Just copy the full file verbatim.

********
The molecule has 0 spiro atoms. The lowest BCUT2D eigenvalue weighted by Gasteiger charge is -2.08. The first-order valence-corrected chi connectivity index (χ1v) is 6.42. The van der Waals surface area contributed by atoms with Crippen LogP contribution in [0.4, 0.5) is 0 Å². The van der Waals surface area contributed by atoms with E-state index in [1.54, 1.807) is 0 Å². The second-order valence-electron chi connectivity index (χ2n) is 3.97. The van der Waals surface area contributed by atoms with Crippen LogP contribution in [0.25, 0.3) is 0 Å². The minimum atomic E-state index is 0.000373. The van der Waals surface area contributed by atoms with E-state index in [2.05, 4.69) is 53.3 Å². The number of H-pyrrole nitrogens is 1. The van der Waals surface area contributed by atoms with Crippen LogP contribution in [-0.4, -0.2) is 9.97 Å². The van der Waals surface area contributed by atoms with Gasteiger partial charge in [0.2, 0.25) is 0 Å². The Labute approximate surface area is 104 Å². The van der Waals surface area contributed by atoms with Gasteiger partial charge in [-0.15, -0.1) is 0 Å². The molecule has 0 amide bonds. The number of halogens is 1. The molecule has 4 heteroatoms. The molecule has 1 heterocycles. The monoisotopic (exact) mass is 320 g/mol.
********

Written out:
The molecule has 0 spiro atoms. The lowest BCUT2D eigenvalue weighted by Gasteiger charge is -2.08. The first-order valence-corrected chi connectivity index (χ1v) is 6.42. The van der Waals surface area contributed by atoms with Crippen LogP contribution in [0.4, 0.5) is 0 Å². The van der Waals surface area contributed by atoms with E-state index in [1.54, 1.807) is 0 Å². The second-order valence-electron chi connectivity index (χ2n) is 3.97. The van der Waals surface area contributed by atoms with Crippen LogP contribution in [0.25, 0.3) is 0 Å². The minimum atomic E-state index is 0.000373. The van der Waals surface area contributed by atoms with E-state index in [2.05, 4.69) is 53.3 Å². The number of H-pyrrole nitrogens is 1. The van der Waals surface area contributed by atoms with Crippen LogP contribution in [-0.4, -0.2) is 9.97 Å². The van der Waals surface area contributed by atoms with Gasteiger partial charge in [0.2, 0.25) is 0 Å². The Labute approximate surface area is 104 Å². The van der Waals surface area contributed by atoms with Gasteiger partial charge in [-0.15, -0.1) is 0 Å². The molecule has 0 amide bonds. The number of halogens is 1. The molecule has 4 heteroatoms. The molecule has 1 heterocycles. The monoisotopic (exact) mass is 320 g/mol.